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Fathers 'cutting work hours while mothers do more'

image captionFewer dads are working weekends and nights, research suggests

Hard-working fathers in the UK are cutting their long hours, while mothers are working more, researchers say.

Men with a partner and children at home work longer hours than other working men, but their hours have fallen in the past 10 years, they say.

Three in 10 men in this family set-up work 48 hours a week, research by NatCen Social Research and University of East Anglia suggests.

And one in 10 such fathers works more than 60 hours each week.

The Fathers and Work research was based on the long-term EU Labour Force Survey.

It specifically studied fathers in this type of family unit, rather than those men who were separated from the mother of their children, and found that higher proportions of them were working long hours when compared with women and all other men - especially those without dependent children.

Decrease in weekend working

However, the figures suggest that fewer of these fathers were taking on such workloads than in previous years.

In 2001, 40% of them worked 48 hours or more a week, while 13% worked 60 hours or more.

By 2011, 31% worked more than 48 hours, while 10% worked for more than 60 hours.

The researchers also say there has been a significant fall in the proportion of fathers working evenings, nights or weekends.

About half never work evenings, compared with 33% in 2001, while three-quarters never work nights - up from 66%.

Shared responsibility

On average, they say the usual weekly working hours of fathers in two-parent households who work full-time fell from 47 to 45 hours a week, in line with a decrease among all men working full-time, whose hours dropped from 46 to 44 hours a week.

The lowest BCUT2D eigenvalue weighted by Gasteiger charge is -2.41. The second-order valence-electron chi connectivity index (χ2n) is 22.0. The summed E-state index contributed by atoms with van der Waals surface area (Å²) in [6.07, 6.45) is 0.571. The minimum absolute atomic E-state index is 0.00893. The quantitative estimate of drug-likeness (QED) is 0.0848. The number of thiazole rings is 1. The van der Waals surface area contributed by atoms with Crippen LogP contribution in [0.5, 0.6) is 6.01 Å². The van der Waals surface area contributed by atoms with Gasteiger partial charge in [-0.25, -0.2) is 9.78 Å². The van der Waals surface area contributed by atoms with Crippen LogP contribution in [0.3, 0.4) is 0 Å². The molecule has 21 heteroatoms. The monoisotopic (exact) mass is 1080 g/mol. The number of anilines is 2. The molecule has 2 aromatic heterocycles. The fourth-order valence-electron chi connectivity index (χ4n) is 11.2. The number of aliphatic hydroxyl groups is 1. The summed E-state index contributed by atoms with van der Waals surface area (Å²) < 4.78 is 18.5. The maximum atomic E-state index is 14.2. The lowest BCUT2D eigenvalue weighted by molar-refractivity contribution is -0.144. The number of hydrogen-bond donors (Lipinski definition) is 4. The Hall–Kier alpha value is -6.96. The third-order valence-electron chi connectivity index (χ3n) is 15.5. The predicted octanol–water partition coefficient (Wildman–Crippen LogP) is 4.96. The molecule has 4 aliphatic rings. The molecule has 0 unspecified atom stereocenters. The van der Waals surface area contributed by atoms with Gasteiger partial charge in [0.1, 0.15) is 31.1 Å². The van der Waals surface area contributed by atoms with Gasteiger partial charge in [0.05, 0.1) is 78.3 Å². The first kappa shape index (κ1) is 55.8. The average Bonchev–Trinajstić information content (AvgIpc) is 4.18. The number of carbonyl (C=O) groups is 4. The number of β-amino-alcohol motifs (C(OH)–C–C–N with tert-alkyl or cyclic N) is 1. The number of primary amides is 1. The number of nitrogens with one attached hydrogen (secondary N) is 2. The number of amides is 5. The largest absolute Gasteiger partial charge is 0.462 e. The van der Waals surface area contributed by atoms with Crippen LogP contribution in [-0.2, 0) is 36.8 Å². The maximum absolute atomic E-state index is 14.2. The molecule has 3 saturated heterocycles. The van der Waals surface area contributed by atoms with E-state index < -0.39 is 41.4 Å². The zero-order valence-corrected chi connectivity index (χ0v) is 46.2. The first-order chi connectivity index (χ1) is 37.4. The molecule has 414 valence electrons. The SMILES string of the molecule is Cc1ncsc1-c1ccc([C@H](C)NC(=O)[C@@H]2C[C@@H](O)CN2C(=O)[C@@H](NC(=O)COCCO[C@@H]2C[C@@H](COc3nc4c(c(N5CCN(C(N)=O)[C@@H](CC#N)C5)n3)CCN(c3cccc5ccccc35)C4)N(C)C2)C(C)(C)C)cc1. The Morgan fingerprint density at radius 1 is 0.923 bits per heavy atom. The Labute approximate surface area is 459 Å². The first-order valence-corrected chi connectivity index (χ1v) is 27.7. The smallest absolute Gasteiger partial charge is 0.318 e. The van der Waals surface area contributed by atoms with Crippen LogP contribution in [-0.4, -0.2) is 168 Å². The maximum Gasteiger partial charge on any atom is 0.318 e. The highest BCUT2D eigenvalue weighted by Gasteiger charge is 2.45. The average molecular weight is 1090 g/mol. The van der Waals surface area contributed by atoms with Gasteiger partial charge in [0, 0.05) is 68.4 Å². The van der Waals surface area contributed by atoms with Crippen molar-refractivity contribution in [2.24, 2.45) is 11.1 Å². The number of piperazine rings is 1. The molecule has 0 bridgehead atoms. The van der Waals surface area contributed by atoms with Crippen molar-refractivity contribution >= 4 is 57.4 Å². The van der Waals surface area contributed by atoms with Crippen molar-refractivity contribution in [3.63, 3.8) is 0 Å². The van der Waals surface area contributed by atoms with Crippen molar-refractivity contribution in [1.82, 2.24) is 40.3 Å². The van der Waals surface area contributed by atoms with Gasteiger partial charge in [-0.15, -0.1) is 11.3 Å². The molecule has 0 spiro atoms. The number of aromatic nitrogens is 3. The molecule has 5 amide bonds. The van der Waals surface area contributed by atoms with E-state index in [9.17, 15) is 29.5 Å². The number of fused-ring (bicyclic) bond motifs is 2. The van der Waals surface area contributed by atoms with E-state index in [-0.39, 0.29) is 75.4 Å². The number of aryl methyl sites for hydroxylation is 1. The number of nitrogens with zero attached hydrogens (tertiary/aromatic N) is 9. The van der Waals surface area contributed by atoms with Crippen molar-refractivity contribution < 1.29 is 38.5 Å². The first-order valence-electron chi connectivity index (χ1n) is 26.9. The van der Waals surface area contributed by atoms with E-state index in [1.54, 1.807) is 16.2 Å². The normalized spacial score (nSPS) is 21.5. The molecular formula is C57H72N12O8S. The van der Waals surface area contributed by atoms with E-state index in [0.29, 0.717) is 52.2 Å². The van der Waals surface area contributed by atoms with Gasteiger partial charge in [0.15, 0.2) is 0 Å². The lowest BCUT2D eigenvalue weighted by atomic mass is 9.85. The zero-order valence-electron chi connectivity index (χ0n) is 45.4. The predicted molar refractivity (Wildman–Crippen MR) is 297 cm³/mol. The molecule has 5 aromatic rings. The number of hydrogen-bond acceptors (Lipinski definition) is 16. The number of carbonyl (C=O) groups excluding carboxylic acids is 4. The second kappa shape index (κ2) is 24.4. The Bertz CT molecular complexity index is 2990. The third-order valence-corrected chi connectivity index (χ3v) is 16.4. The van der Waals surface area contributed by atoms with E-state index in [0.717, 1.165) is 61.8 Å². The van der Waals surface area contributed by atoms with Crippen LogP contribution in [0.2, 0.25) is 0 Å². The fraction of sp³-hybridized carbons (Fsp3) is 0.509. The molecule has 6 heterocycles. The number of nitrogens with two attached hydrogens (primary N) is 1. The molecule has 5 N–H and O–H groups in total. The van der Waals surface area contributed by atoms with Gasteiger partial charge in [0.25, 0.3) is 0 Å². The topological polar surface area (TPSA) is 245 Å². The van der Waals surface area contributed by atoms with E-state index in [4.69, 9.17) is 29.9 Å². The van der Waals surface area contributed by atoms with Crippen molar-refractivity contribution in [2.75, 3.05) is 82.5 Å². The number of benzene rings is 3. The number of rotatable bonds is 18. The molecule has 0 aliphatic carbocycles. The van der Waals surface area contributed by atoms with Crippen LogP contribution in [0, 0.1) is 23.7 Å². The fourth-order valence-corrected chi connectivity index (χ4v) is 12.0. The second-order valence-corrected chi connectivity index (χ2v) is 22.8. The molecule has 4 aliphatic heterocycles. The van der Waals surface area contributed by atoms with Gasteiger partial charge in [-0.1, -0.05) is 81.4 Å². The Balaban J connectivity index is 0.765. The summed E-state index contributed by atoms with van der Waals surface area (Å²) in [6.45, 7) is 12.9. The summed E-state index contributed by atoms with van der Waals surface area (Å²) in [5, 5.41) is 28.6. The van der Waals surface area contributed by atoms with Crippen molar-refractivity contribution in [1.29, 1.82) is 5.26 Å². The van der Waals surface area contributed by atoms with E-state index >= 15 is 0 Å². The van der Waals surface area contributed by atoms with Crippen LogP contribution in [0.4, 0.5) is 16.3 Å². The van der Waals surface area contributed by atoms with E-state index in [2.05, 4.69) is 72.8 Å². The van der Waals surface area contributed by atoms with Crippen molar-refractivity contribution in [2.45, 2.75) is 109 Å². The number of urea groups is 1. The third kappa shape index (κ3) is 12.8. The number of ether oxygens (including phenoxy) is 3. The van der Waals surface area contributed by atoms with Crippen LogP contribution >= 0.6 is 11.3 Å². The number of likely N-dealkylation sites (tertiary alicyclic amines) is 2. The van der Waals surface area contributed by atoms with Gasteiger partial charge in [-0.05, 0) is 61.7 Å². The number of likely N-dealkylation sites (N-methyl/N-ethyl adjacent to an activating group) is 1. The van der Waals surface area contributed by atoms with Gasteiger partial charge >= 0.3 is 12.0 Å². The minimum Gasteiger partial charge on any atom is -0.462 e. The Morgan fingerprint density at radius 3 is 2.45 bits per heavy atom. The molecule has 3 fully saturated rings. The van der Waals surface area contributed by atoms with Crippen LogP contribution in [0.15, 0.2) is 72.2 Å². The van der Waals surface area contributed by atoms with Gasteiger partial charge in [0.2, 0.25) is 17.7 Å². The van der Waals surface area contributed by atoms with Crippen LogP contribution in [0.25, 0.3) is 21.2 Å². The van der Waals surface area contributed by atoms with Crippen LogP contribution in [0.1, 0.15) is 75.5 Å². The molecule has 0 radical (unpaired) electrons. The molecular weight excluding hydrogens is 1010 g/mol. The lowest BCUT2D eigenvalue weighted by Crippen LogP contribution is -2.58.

At the same time, mothers are increasingly sharing the responsibility for earning money, say the academics.

Mothers who live with their partner and children are more likely to be in full-time work than they were a decade ago. The proportion of households with two full-time earners has increased from 26% in 2001 to 29% in 2011.

And mothers who work part-time, with partners who work full-time, now work slightly longer hours, up from 17.7 to 18.2 hours per week on average.

Sole earner

Working hours of all women working full-time fell from an average of 41 hours a week in 2001 to 40 hours in 2011, the study suggests, while the average weekly working hours of mothers working full-time have remained stable at 39 hours a week.

Margaret O'Brien, professor of child and family studies at UEA, said: "Our research suggests that fathers are spending less time at work and mothers are spending more.

"There may be a number of reasons for these changes, but the combination of this means that fathers are now more likely to be at home with their children and free to take a greater role in family life."

The academics say that in Britain only one in five families has a father who is the sole earner.

The research is published at

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